baker b.: As you probably know by now, I’m not much of a mathematician myself, but I am interested in some layman aspects of more fringe subjects like chaos math, especially as applied to physics. Do you see this relating to quantum physics by chance, perhaps like peering into a sub-atomic world where ordinary, Newtonian laws of cause and effect break down? At any rate there seems to be a blurring between real and imagined in your work, or that they are much closer together and more difficult to resolve apart.
Can you explain more the layering techniques used in pieces like “Messy World” and “Information Nibbler”? Are you referring to Photoshop layers?
Mike C.: I never thought of it as quantum vs. deterministic, but the way the images result from a “collapsing of a waveform” does seem much more like a quantum function than intentional Newtonian cause and effect. In fact, the main distortion involved is the wave filter. Once they are resolved it would be very difficult, if not impossible, to separate them again.
Yes, the layering techniques I refered to are Photoshop layers. So there are multiple images that are combined according to different functions that produce the final image. In these cases, the individual images are created through an iterative process, but the way that they work together gives the desired effect.
baker b.: Thanks for this information; much to chew on here. A brief question about the always interesting and mysterious titles for your pieces. How do you come up with them? Then I would like to ask about a specific work, if I may bundle my questions again, called “Dr. F,” where an insectoid humanoid with wildly flowing hair seems to stare back at the viewer with two, round blue eyes. At least to *my* eyes. Do you see this particular piece as having anthropomorphic qualities as well? If so, how does this relate to the images you see and even highlight inside the surface “noise” of more recent pictures such as “Information Nibbler.”?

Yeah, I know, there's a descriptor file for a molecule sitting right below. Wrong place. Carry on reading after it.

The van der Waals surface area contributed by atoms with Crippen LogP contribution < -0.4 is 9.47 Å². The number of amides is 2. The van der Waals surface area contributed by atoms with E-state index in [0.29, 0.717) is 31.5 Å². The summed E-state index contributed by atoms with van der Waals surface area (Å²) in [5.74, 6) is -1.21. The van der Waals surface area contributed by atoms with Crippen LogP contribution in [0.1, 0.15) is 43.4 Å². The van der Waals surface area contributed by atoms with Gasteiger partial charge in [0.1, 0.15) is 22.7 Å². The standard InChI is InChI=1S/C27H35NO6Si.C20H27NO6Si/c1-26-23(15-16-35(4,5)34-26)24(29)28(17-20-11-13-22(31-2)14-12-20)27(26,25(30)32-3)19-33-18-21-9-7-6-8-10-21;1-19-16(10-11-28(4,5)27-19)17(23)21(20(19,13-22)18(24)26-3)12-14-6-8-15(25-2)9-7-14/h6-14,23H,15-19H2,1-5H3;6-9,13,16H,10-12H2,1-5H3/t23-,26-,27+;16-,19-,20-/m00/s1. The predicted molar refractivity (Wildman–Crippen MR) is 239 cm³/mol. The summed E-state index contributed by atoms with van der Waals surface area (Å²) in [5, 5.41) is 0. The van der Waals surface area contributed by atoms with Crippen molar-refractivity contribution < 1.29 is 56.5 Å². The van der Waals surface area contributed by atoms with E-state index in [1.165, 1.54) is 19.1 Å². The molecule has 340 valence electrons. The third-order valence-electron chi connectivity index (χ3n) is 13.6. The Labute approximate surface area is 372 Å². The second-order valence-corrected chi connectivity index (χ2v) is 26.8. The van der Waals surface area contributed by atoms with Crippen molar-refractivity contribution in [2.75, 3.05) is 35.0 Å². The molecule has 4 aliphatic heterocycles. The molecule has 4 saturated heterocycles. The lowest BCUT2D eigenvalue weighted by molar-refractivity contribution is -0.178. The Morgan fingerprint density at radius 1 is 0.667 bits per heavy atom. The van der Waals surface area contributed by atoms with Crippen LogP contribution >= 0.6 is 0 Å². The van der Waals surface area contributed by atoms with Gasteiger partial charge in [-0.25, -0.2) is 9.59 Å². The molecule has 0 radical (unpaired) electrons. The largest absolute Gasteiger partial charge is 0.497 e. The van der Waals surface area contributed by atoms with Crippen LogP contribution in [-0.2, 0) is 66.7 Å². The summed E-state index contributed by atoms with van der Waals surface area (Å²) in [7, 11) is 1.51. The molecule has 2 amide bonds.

Mike C.: For the titles, I’m usually left with an impression during the process, or when the image reforms I see something that inspires the title. I think it would be fair to say that when an image inspires a name, that’s when I stop transforming it. Though I sometimes continue manipulating the same image afterwards to see if I reach a different stopping point/ a different name. Sometimes the name is inspired by something that’s mostly outside of the image, but has some vague connection to it.
I see “Dr. F” exactly the way you describe. I think I was exploring the liquify tool in photoshop, but the eyes were created by intentionally selecting the circles and recombining them with the rest of the image. I think the name was short for Dr. Funk, which is the character that the face seemed to suggest to me – sort of a cartoonish mad scientist, flying through a vision of “funky” reality. I have a difficult time creating images of scenery. I mostly focus on anthropomorphic subjects, especially faces. Similarly, “Information Nibbler” was named from the central character that I saw in that image, which reminded me of Nibbler from Futurama (wearing a Gilligan type hat), with the dual meaning of sort of nibbling on information until I could taste something in the noise.